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A crewless autonomous boat attempting to take the route of the Mayflower's 1620 sea voyage has finally arrived at the shores of North America, but on the coast of Canada instead of Massachusetts, where the original boat landed.
The robotic boat reached Halifax, Nova Scotia, on Sunday following a ride across the Atlantic Ocean from England that lasted more than five weeks, according to IBM, which built the artificial intelligence captain that makes all the ship’s decision.
FILE – Technicians lower the Mayflower Autonomous Ship into the water at its launch site on Sept. 14, 2020, for its first outing on water since being built in Turnchapel, Plymouth south west England. The sleek autonomous trimaran docked in Halifax, N (AP Newsroom)
The Mayflower Autonomous Ship did not have a captain, navigator or any other people aboard.
"The technology that makes up the autonomous system worked perfectly, flawlessly," IBM computing executive Rob High, who worked on the project, said. "Mechanically, we did run into problems."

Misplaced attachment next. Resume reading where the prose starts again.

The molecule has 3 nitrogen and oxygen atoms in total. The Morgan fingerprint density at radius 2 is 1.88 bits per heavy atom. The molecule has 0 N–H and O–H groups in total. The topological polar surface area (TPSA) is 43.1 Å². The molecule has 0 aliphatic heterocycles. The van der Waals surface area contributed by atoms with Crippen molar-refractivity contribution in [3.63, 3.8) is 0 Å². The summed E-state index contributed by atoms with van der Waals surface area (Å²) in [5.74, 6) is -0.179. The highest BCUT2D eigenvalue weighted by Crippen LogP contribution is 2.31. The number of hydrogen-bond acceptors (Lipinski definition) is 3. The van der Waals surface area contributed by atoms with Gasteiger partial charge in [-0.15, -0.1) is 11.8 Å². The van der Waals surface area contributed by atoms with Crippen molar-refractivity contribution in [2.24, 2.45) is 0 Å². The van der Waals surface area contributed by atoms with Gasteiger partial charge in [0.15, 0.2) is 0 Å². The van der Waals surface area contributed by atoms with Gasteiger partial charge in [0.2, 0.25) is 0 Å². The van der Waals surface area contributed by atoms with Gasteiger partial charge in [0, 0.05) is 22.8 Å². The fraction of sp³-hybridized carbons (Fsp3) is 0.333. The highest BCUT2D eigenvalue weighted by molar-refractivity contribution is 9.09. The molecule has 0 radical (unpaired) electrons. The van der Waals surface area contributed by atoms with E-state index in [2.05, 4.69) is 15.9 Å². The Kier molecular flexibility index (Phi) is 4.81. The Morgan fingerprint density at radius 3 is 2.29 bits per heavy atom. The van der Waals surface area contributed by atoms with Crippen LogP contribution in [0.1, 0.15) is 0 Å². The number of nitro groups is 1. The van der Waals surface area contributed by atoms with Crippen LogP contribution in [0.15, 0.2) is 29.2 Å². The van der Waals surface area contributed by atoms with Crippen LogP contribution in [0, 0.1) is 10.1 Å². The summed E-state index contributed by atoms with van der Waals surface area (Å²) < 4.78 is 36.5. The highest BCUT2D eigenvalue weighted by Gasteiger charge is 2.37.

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The ship's first attempt to cross the Atlantic to Plymouth, Massachusetts, in June 2021 was derailed by technical glitches, forcing it to return to its home port in England.
CHICK-FIL-A TESTING ROBOT DELIVERY VEHICLES The logo of Dow Jones Industrial Average stock market index listed company IBM (IBM) is seen on a computer screen in Los Angeles, California, United States, April 22, 2016. REUTERS/Lucy Nicholson – RTX2E4AL (Reuters Photos)
The boat tried again on April 27, heading for Virginia. However, a generator problem diverted the ship to the Azores islands in Portugal, so a team member could fly in for emergency repairs. And in late May, the boat suffered a problem with the charging circuit for the generator's starter batteries during another effort to reach the U.S.
AI software is helping self-driving machines know their surroundings and pilot themselves, but most autonomous vehicles cannot fix themselves when issues with the hardware arise.
SELF-DRIVING TRUCK COMPANY LOOKS TO FIX SUPPLY CHAIN ISSUES FOR THE LONG HAUL IBM logo shown on a sign. REUTERS/Rick Wilking/File Photo (Reuters Photos)
Nonprofit marine research organization ProMare, which was involved in building the ship, changed to a back-up navigation computer on May 30 ahead of the boat's trip to North America.
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The ship's webcam Sunday morning showed it being towed by a larger boat as it closed in on the Halifax skyline, a safety requirement under international maritime rules, according to IBM.
The Associated Press contributed to this report.
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